I didn't forget about Canada.
A trip to the Americas felt incomplete without seeing the USA's chilly northern brother, even if I didn't have the time (or the money--dollars aren't cheap, not even Canadian) for a comprehensive visit. Toronto, sometimes known as Polite New York, seemed like the perfect spot to fly home from.
Primarily composed of gleaming skyscrapers and quaint little eateries, Toronto is the embodiment of the manageable metropolis. Threaded by trams, it's just small enough to walk across in a day, and just big enough to be crowded with distractions. From the trendy hipster thrum of Kensington Market to the verdant parks of Central Island, Toronto feels a bit like someone has taken all the nicest parts of other cities, spruced them up, and stitched them together.
But the city isn't just the surface. Beneath Toronto lies The Path--a gigantic, labyrinthine mall that runs under much of the city. It's like something Tolkien's dwarves would have built if they'd been keen on plexiglass and frozen yogurt stands, and it'd be the perfect thing to use as a metaphor for the city's seedy underbelly... if it wasn't so shiny and polished. As it is, it's just hard to think of Toronto as having seedy subterranean secrets. Canadians are so darn polite, even their underworld is well maintained.
Yet there is one obvious aspect of Toronto life that runs against the city's squeaky clean exterior: the city's homeless. Dressed in rags and holding plaintive signs, Toronto's homeless will cross streets, stalk pedestrians, and even enter restaurants to plead for help. I asked one Toronto tour guide for his view on the city's homeless problem. "This is just my opinion," he said, "but a lot of it is, mental health care has gotten way worse in this country recently. People used to be looked after by the health service, but nowadays sadly there's a lot of emphasis on just giving people pills and putting them back out on the streets."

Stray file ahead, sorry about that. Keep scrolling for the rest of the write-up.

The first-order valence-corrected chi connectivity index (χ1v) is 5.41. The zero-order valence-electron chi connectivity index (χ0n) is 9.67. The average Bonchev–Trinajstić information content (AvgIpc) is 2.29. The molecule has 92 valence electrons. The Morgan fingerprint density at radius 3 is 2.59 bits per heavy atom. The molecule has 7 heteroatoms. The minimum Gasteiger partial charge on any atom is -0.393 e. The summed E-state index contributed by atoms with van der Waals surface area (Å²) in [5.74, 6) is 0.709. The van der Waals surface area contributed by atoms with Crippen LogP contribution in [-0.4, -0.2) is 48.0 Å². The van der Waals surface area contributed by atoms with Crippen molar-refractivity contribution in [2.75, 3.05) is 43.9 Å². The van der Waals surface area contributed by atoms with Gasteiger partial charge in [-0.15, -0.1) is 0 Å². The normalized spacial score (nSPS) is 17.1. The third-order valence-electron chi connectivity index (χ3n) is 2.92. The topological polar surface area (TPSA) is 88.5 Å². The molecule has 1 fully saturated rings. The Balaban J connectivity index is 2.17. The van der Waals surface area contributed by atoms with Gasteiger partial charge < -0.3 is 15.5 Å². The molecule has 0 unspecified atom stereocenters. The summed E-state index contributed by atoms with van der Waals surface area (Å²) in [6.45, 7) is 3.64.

It was a carefully given answer, tone filled with diplomacy and tact. More polite that the Americans but brasher than the British, Canadians can sometimes seem like the peacemaking middle children between the new and old worlds. Used to surviving drastic weather swings (Toronto vacillates between 40 c in summer and -40 c in winter) it's no wonder Canadians seem reluctant to add any additional extremes to their lives.
But perhaps I'm just projecting a little--I am British, after all, and I crave a certain amount of socially enforced tact and emotional repression... even if Canadians are a bit sunnier than my bitterly mannered countrymen.
It rained while I was in Toronto. Not the middling, slightly embarrassed rain of the South American alps (where the rain knows it doesn't belong) or the mad lashing deluges of the tropical United States. Just the kind of dull, grim downpour that reluctantly gets on with falling, much like London's finest autumn weather.
That's how you know it's time to head home, even if the urge is one I reflexively rebel against.
When your bank balance is missing lots of numbers, and you've begun to miss the British weather.
>Canadian cuisine appears to mostly involve taking any given foodstuff, then adding cinnamon, blueberries and maple syrup.
>At $40 to go inside, Toronto's famous CN tower seems overpriced. But it's an incredible useful navigation aid--thanks to the tower, you always know which way is North.
>Toronto is of course famous for its appearances in American movies and television, where it tends to play Chicago.